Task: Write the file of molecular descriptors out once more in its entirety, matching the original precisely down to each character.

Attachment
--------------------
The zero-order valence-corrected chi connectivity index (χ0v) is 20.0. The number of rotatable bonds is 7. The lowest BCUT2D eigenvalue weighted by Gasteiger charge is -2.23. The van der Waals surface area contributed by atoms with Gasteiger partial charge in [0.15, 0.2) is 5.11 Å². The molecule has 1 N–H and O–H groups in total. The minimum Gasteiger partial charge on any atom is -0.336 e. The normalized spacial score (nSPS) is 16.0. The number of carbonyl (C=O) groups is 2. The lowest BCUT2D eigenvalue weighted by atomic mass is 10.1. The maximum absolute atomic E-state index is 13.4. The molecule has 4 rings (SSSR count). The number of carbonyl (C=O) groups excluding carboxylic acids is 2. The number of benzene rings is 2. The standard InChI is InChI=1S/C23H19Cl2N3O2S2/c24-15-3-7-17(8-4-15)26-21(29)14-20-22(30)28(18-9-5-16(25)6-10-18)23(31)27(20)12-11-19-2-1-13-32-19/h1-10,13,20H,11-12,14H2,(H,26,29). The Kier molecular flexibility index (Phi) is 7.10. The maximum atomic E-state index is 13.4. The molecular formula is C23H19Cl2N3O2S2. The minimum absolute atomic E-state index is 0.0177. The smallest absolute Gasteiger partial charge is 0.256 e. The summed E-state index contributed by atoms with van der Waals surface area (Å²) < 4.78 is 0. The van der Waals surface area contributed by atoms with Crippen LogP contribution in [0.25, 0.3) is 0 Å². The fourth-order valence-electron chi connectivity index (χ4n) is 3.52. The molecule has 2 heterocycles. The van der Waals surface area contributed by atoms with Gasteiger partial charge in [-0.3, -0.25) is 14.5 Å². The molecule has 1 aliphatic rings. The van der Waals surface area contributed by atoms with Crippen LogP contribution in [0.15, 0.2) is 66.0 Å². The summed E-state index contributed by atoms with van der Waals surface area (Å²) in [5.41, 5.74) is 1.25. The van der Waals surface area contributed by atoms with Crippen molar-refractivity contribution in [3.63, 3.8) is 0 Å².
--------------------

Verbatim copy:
The zero-order valence-corrected chi connectivity index (χ0v) is 20.0. The number of rotatable bonds is 7. The lowest BCUT2D eigenvalue weighted by Gasteiger charge is -2.23. The van der Waals surface area contributed by atoms with Gasteiger partial charge in [0.15, 0.2) is 5.11 Å². The molecule has 1 N–H and O–H groups in total. The minimum Gasteiger partial charge on any atom is -0.336 e. The normalized spacial score (nSPS) is 16.0. The number of carbonyl (C=O) groups is 2. The lowest BCUT2D eigenvalue weighted by atomic mass is 10.1. The maximum absolute atomic E-state index is 13.4. The molecule has 4 rings (SSSR count). The number of carbonyl (C=O) groups excluding carboxylic acids is 2. The number of benzene rings is 2. The standard InChI is InChI=1S/C23H19Cl2N3O2S2/c24-15-3-7-17(8-4-15)26-21(29)14-20-22(30)28(18-9-5-16(25)6-10-18)23(31)27(20)12-11-19-2-1-13-32-19/h1-10,13,20H,11-12,14H2,(H,26,29). The Kier molecular flexibility index (Phi) is 7.10. The maximum atomic E-state index is 13.4. The molecular formula is C23H19Cl2N3O2S2. The minimum absolute atomic E-state index is 0.0177. The smallest absolute Gasteiger partial charge is 0.256 e. The summed E-state index contributed by atoms with van der Waals surface area (Å²) < 4.78 is 0. The van der Waals surface area contributed by atoms with Crippen LogP contribution in [0.25, 0.3) is 0 Å². The fourth-order valence-electron chi connectivity index (χ4n) is 3.52. The molecule has 2 heterocycles. The van der Waals surface area contributed by atoms with Gasteiger partial charge in [-0.3, -0.25) is 14.5 Å². The molecule has 1 aliphatic rings. The van der Waals surface area contributed by atoms with Crippen LogP contribution in [0.15, 0.2) is 66.0 Å². The summed E-state index contributed by atoms with van der Waals surface area (Å²) in [5.41, 5.74) is 1.25. The van der Waals surface area contributed by atoms with Crippen molar-refractivity contribution in [3.63, 3.8) is 0 Å².